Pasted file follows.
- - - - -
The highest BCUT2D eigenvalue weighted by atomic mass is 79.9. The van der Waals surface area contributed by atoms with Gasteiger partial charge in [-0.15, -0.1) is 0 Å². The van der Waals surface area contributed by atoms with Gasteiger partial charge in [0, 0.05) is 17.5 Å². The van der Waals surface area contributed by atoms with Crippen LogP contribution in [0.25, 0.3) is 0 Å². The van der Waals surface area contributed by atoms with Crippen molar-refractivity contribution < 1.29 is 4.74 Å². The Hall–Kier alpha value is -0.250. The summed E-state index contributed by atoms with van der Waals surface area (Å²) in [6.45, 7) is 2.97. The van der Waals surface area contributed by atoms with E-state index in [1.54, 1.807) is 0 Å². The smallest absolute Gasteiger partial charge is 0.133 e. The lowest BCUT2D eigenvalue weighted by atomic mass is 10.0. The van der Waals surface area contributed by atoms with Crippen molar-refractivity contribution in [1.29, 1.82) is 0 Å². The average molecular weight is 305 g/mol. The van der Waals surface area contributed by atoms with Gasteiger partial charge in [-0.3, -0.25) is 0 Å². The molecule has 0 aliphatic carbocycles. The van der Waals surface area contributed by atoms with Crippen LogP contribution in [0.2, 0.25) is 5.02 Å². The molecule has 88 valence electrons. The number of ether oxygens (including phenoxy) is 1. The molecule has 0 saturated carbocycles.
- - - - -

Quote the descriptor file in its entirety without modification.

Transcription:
The highest BCUT2D eigenvalue weighted by atomic mass is 79.9. The van der Waals surface area contributed by atoms with Gasteiger partial charge in [-0.15, -0.1) is 0 Å². The van der Waals surface area contributed by atoms with Gasteiger partial charge in [0, 0.05) is 17.5 Å². The van der Waals surface area contributed by atoms with Crippen LogP contribution in [0.25, 0.3) is 0 Å². The van der Waals surface area contributed by atoms with Crippen molar-refractivity contribution < 1.29 is 4.74 Å². The Hall–Kier alpha value is -0.250. The summed E-state index contributed by atoms with van der Waals surface area (Å²) in [6.45, 7) is 2.97. The van der Waals surface area contributed by atoms with E-state index in [1.54, 1.807) is 0 Å². The smallest absolute Gasteiger partial charge is 0.133 e. The lowest BCUT2D eigenvalue weighted by atomic mass is 10.0. The van der Waals surface area contributed by atoms with Crippen molar-refractivity contribution in [1.29, 1.82) is 0 Å². The average molecular weight is 305 g/mol. The van der Waals surface area contributed by atoms with Gasteiger partial charge in [-0.3, -0.25) is 0 Å². The molecule has 0 aliphatic carbocycles. The van der Waals surface area contributed by atoms with Crippen LogP contribution in [0.2, 0.25) is 5.02 Å². The molecule has 88 valence electrons. The number of ether oxygens (including phenoxy) is 1. The molecule has 0 saturated carbocycles.